Yes. Right. Real-time. Conversations. If, by conversation, we mean thousands of people submit questions and a moderator picks them and we get the same pat answers. I admitted I was wrong with the CNN/YouTube debate. And I half hope I'm wrong here. But I don't see how this is a conversation. A conversation doesn't consist of a person asking a question, another person answering and then moving onto a question from another person.
Jeff Berman of MySpaceTV said, "It's much more akin to the conversation that happens around the dining-room table in Nashua (N.H.) or at the state fair in Iowa rather than on a stage with a dozen candidates all trying to squeeze in their consultant-crafted sound bites."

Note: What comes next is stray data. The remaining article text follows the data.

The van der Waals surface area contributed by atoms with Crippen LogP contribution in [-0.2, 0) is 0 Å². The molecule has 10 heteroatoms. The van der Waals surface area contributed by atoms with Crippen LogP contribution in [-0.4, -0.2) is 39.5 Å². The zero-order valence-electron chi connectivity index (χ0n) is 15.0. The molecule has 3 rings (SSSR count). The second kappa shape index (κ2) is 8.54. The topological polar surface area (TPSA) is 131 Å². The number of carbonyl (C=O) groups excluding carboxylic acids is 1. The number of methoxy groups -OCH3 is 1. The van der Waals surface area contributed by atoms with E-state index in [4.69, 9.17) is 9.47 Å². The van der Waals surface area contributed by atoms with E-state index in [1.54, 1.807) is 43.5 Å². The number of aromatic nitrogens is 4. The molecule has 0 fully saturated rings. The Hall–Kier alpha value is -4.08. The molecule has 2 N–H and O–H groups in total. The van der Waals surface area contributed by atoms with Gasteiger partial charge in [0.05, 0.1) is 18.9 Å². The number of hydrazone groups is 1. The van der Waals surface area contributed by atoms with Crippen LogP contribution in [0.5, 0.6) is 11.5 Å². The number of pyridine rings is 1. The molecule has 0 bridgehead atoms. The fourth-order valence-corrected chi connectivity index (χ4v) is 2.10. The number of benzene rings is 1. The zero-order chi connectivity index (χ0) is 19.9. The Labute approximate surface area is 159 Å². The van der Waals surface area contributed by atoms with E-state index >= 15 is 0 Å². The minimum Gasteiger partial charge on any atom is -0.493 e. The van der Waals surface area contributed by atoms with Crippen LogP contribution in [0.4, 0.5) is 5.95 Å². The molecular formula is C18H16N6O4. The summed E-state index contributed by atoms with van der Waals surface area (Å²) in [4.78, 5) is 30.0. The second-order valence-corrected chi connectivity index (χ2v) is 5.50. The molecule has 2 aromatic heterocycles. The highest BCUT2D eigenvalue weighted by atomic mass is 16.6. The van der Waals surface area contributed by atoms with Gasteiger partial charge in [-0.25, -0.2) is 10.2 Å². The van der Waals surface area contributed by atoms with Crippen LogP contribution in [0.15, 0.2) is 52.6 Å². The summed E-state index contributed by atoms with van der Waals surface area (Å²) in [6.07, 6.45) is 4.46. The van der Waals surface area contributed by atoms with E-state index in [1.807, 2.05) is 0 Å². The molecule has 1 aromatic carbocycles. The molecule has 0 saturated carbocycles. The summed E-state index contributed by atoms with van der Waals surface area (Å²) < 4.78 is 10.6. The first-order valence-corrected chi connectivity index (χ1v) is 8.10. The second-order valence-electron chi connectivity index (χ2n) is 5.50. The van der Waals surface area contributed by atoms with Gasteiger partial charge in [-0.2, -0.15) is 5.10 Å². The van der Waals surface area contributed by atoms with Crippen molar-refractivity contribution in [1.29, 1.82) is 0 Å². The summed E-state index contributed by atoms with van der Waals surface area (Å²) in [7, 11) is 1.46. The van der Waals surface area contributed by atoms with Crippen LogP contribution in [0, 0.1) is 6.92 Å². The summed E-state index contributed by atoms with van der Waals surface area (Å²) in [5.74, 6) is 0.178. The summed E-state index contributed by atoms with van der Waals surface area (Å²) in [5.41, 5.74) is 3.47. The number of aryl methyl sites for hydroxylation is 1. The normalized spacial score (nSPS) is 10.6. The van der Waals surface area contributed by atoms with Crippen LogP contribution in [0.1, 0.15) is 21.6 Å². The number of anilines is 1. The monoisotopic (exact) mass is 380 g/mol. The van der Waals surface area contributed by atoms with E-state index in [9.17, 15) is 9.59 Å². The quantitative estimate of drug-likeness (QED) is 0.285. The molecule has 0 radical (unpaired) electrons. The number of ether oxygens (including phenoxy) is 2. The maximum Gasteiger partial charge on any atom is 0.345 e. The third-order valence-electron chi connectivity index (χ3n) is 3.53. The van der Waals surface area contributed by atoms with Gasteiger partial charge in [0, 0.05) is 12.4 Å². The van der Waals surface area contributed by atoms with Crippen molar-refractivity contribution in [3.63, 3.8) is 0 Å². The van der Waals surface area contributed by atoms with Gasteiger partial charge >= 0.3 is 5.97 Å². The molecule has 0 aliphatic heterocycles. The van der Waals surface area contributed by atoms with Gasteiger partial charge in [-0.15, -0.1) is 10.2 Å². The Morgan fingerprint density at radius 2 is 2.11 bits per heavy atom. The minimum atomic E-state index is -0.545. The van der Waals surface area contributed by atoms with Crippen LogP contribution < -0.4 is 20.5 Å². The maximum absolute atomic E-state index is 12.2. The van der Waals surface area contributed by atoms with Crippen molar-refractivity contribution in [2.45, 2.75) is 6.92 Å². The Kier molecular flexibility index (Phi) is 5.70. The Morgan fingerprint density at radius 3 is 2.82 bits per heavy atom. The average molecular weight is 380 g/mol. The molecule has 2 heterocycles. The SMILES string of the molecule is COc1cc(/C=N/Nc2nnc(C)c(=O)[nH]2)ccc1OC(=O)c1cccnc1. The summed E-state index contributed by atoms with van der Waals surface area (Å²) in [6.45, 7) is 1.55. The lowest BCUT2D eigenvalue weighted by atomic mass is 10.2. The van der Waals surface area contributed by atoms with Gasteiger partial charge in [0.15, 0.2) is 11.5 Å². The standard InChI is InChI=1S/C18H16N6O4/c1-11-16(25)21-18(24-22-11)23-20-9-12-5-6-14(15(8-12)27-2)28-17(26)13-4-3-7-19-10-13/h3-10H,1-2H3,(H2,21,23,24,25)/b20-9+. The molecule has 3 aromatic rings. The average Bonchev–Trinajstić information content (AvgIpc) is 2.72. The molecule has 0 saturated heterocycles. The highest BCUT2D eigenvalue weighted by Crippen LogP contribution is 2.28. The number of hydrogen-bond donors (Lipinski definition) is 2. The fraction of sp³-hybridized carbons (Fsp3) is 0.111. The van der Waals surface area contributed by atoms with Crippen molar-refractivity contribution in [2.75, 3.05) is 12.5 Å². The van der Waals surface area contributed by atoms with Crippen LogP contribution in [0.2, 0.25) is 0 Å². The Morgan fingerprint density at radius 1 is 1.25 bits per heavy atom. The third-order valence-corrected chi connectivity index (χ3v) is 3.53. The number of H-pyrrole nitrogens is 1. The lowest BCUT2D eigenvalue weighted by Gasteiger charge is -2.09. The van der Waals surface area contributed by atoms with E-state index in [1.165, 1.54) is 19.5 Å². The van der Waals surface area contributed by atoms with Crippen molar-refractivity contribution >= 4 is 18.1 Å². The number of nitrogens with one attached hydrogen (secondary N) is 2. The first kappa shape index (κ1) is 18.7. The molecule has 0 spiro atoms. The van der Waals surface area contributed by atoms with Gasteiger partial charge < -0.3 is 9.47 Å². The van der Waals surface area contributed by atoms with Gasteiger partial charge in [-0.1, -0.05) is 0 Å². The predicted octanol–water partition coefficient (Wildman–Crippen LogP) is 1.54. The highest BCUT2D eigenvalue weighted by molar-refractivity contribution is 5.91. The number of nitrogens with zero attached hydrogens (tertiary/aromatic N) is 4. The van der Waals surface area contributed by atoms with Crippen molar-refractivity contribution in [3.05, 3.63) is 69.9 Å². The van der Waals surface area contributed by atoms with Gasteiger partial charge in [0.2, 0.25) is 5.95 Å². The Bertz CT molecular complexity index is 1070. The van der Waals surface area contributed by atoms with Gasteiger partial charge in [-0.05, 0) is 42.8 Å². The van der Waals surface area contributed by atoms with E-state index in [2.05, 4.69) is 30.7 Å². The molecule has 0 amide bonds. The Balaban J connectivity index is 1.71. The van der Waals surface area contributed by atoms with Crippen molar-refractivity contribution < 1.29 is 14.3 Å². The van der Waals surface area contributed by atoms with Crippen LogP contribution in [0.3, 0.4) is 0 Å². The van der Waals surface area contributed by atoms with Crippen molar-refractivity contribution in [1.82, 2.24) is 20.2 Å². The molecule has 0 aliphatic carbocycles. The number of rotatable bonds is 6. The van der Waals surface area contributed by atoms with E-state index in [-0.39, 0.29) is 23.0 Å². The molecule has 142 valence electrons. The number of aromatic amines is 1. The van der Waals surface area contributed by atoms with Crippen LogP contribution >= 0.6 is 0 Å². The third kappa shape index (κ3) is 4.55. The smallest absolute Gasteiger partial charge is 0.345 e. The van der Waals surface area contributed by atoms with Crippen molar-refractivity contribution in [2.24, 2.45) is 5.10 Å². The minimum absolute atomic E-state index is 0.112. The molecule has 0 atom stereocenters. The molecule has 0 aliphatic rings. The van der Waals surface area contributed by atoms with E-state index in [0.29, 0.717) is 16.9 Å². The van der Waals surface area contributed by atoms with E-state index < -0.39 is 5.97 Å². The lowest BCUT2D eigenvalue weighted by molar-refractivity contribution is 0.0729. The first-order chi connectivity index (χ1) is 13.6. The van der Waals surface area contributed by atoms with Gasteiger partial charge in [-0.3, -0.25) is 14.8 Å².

Really? Is that right? People have such conversations around dining-room tables in Nashua? And he can't possibly believe that candidates aren't going to try to squeeze in their soundbites.
The fact is, it's much easier to bullshit someone (or call names or go off on tangents) when that someone is on the other side of a computer connection. Of course, this will all depend on the moderator and the audience on hand. What saved the CNN/YouTube debate was Anderson Cooper's valiant efforts to keep the candidates on topic and the surprise of having a few of the video-questioners in the audience. We'll see what happens here.
And I guess it would only be piling on that for all the fetishizing of the MTV vote, the kids have yet to move an election (unless you want to blame them for voting for Nader in 2000).